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Sushi, a Chinese Creation?

Sushi, a Chinese Creation?

Text and images by Elaine Ng @ Makansutra

Most would have thought that the Japanese revered dish of sushi originated from the country. But did you know, this small bite actually had its roots in Southeast Asia, likely along China’s side of the Mekong River, where it was first invented to preserve fish?

In fact, its namesake originally meant fermented fish though it has since evolved to be better known as a dish of vinegar-spiked rice served with various toppings including raw fish.

Rice, together with salt, is packed all around filleted fish then laid over a heavy stone and left over the span of months to a year to preserve the prized seafood, according to The Story of Sushi by Trevor Corson.

When it comes to mealtime though, the rice is tossed out. This oldest form of sushi is named the narezushi, and may still be found in some parts of Japan in the form of funa-zushi (with crucian carp of Lake Biwa).

Later, in the 15th Century of the Muromachi Period, it was found that rolling fish in vinegar-soaked rice quickens the fermentation process from months to a just a few days. What’s more, the sourness of the rice is reduced to just a slight tangy flavour with this new method.

Vinegar-spiked rice together with fish and other seafood are hand-pressed into rectangular wooden moulds, and the oshizuchi is created. To this day, this form of sushi remains the most popular, and even kids could prepare them. Also, more than one topping may be included – rendering a colourful masterpiece, which could be doubled as a sushi cake, whether in a bento or for a celebration.

Sushi, a Chinese Creation?

And finally, thenigirizushi, the Edo-style sushi of Tokyo, is what would come to one’s mind when sushi is mentioned. Interestingly though, this is a rather new creation of the 1800s.

The story goes that the soon-to-be famous chef Hanaya Yohei was hosting a dinner party when he realised he did not set out enough fish for the large group of guests. A creative chef by that era’s standard, he took a chance and served slices of the untreated but fresh fish, which he felt retained its flavour whilst frozen, on hand-pressed balls of rice.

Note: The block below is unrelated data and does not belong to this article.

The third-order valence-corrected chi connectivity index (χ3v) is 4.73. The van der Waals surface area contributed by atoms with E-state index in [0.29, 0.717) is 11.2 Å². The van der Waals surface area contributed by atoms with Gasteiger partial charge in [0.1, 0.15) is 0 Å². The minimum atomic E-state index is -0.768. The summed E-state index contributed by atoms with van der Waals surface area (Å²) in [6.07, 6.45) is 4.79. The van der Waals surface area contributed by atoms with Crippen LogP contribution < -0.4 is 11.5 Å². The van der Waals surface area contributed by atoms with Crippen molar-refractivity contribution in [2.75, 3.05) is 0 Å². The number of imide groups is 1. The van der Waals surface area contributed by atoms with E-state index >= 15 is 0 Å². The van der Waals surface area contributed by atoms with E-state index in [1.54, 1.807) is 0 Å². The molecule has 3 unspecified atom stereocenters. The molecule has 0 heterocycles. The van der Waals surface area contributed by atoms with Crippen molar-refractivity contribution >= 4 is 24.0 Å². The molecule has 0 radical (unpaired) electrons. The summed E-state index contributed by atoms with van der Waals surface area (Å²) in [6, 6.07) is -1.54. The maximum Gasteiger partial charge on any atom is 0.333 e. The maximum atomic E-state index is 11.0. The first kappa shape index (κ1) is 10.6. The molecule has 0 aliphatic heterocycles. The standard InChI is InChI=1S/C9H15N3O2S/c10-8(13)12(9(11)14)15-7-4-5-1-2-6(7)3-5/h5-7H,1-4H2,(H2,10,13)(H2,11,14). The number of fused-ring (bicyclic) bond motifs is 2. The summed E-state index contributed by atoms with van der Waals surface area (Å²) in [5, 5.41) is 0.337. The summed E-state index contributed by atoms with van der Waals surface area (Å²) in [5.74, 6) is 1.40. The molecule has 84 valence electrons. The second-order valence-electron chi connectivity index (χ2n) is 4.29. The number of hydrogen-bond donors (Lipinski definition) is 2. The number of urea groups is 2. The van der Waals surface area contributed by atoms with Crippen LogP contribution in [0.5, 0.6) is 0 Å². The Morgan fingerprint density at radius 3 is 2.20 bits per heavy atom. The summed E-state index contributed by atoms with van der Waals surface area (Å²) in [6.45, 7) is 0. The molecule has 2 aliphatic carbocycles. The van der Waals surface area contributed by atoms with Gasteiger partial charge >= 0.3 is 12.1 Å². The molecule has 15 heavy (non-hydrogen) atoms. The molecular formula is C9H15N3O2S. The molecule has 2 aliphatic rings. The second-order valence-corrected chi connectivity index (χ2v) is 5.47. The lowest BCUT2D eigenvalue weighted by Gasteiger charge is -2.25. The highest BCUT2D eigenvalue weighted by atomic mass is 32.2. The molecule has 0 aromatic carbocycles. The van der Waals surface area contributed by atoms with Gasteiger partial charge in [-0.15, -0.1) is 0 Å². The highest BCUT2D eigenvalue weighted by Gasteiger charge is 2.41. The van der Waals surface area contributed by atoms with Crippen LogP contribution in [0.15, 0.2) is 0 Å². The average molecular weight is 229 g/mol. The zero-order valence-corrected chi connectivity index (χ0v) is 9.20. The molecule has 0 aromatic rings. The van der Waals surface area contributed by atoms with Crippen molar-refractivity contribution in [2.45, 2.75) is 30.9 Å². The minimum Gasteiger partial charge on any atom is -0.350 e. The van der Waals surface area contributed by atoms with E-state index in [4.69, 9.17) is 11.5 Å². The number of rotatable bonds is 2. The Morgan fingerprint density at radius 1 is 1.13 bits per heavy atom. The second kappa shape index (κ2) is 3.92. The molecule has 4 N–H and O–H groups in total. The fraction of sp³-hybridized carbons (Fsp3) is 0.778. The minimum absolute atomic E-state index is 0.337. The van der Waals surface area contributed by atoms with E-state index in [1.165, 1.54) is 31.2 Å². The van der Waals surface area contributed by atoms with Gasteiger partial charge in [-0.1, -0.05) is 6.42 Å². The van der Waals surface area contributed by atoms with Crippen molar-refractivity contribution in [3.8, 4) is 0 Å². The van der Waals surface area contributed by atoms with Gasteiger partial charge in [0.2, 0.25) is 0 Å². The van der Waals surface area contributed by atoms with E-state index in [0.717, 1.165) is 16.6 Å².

The nigirizushi, which translates to “hand-gripped” and is also known as edomae-zushi, denotes a move away from fermented fish and the birth of slices of fresh fish on a bed of sushi rice (rice with vinegar).

This particular style was quickly popularised in Edo (then Tokyo) for being fast and easy to prepare, especially with Edo-mae (Tokyo Bay) nearby where there are plentiful shellfish and fish.

Needless to say, chef Yohei who was then just a street-side fast food vendor quickly became rich and earned himself a place in history as the inventor of nigirizushi. Soon, chefs and even street vendors were peddling this “fast food” all over Tokyo, especially by the coastal regions.

Sad but true, the Great Kanto Earthquake in 1923 had a hand in spreading nigirizushi all over Japan. Many of the skilled chefs who survived moved to various parts of the country and took their specialty dish of the nigirizushi with them.

In the 1970s, as Japanese businesses took off on a global scale, so did this comfort dish..sushi. There are by now several popularnon-Japanese variants, which you and I now enjoy, such as the California roll (an inside-out sushi with cucumber, crabmeat or crabstick, avocado or mango), soft shell crab and the Spam Musubi (spam sushi tied together with seaweed).

What lies ahead by way of interpretation, is up to the imagination. By now, it is an international dish, not Japanese nor Chinese.